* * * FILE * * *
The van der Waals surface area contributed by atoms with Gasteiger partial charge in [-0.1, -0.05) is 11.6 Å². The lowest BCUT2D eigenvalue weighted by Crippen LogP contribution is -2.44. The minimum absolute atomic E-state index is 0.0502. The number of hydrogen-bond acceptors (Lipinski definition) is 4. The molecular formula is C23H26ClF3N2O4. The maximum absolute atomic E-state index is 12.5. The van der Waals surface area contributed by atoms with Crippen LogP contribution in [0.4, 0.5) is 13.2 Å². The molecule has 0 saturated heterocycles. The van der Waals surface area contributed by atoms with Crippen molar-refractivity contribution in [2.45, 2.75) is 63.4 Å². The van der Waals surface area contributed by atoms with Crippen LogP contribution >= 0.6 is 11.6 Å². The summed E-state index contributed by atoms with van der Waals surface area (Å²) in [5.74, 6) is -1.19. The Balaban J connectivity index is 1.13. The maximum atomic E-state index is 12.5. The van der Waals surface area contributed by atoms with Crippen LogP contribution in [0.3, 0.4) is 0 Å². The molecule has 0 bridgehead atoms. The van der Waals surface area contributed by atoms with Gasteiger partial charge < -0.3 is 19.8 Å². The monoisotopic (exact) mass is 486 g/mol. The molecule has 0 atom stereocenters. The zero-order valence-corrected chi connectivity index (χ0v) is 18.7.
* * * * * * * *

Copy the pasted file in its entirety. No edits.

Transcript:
The van der Waals surface area contributed by atoms with Gasteiger partial charge in [-0.1, -0.05) is 11.6 Å². The lowest BCUT2D eigenvalue weighted by Crippen LogP contribution is -2.44. The minimum absolute atomic E-state index is 0.0502. The number of hydrogen-bond acceptors (Lipinski definition) is 4. The molecular formula is C23H26ClF3N2O4. The maximum absolute atomic E-state index is 12.5. The van der Waals surface area contributed by atoms with Crippen LogP contribution in [0.4, 0.5) is 13.2 Å². The molecule has 0 saturated heterocycles. The van der Waals surface area contributed by atoms with Crippen molar-refractivity contribution in [2.45, 2.75) is 63.4 Å². The van der Waals surface area contributed by atoms with Crippen LogP contribution >= 0.6 is 11.6 Å². The summed E-state index contributed by atoms with van der Waals surface area (Å²) in [5.74, 6) is -1.19. The Balaban J connectivity index is 1.13. The maximum atomic E-state index is 12.5. The van der Waals surface area contributed by atoms with Crippen LogP contribution in [0.3, 0.4) is 0 Å². The molecule has 0 bridgehead atoms. The van der Waals surface area contributed by atoms with Gasteiger partial charge < -0.3 is 19.8 Å². The monoisotopic (exact) mass is 486 g/mol. The molecule has 0 atom stereocenters. The zero-order valence-corrected chi connectivity index (χ0v) is 18.7.